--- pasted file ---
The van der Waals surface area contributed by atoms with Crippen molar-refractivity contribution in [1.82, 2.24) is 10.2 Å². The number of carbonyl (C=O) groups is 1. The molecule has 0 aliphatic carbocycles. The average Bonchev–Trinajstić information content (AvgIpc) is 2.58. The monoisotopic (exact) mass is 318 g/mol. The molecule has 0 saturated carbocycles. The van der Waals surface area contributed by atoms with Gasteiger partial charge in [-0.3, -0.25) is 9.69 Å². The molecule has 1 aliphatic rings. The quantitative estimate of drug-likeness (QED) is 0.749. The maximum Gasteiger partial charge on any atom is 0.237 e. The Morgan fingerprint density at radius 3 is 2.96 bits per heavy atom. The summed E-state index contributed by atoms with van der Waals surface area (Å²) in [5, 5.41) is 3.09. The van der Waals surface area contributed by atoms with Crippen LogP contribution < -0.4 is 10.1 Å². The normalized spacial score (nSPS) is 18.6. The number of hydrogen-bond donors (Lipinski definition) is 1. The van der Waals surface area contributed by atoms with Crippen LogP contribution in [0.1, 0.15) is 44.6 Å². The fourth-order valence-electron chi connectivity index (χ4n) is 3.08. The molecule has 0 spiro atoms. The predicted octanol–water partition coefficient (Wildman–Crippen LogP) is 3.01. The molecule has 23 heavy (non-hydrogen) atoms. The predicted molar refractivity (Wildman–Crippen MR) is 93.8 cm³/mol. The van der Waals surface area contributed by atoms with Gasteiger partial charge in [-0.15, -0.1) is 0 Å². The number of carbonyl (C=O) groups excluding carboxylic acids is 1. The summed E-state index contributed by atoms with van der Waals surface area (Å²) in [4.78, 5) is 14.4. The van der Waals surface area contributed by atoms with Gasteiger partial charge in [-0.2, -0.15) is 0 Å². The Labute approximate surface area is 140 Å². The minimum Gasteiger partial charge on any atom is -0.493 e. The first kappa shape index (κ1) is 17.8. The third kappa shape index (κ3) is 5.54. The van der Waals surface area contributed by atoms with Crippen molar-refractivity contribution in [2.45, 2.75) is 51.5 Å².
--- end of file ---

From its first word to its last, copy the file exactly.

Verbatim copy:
The van der Waals surface area contributed by atoms with Crippen molar-refractivity contribution in [1.82, 2.24) is 10.2 Å². The number of carbonyl (C=O) groups is 1. The molecule has 0 aliphatic carbocycles. The average Bonchev–Trinajstić information content (AvgIpc) is 2.58. The monoisotopic (exact) mass is 318 g/mol. The molecule has 0 saturated carbocycles. The van der Waals surface area contributed by atoms with Gasteiger partial charge in [-0.3, -0.25) is 9.69 Å². The molecule has 1 aliphatic rings. The quantitative estimate of drug-likeness (QED) is 0.749. The maximum Gasteiger partial charge on any atom is 0.237 e. The Morgan fingerprint density at radius 3 is 2.96 bits per heavy atom. The summed E-state index contributed by atoms with van der Waals surface area (Å²) in [5, 5.41) is 3.09. The van der Waals surface area contributed by atoms with Crippen LogP contribution < -0.4 is 10.1 Å². The normalized spacial score (nSPS) is 18.6. The number of hydrogen-bond donors (Lipinski definition) is 1. The van der Waals surface area contributed by atoms with Crippen LogP contribution in [0.1, 0.15) is 44.6 Å². The fourth-order valence-electron chi connectivity index (χ4n) is 3.08. The molecule has 0 spiro atoms. The predicted octanol–water partition coefficient (Wildman–Crippen LogP) is 3.01. The molecule has 23 heavy (non-hydrogen) atoms. The predicted molar refractivity (Wildman–Crippen MR) is 93.8 cm³/mol. The van der Waals surface area contributed by atoms with Gasteiger partial charge in [-0.15, -0.1) is 0 Å². The number of carbonyl (C=O) groups excluding carboxylic acids is 1. The summed E-state index contributed by atoms with van der Waals surface area (Å²) in [4.78, 5) is 14.4. The van der Waals surface area contributed by atoms with Gasteiger partial charge in [-0.2, -0.15) is 0 Å². The Labute approximate surface area is 140 Å². The minimum Gasteiger partial charge on any atom is -0.493 e. The first kappa shape index (κ1) is 17.8. The third kappa shape index (κ3) is 5.54. The van der Waals surface area contributed by atoms with Crippen molar-refractivity contribution in [2.45, 2.75) is 51.5 Å².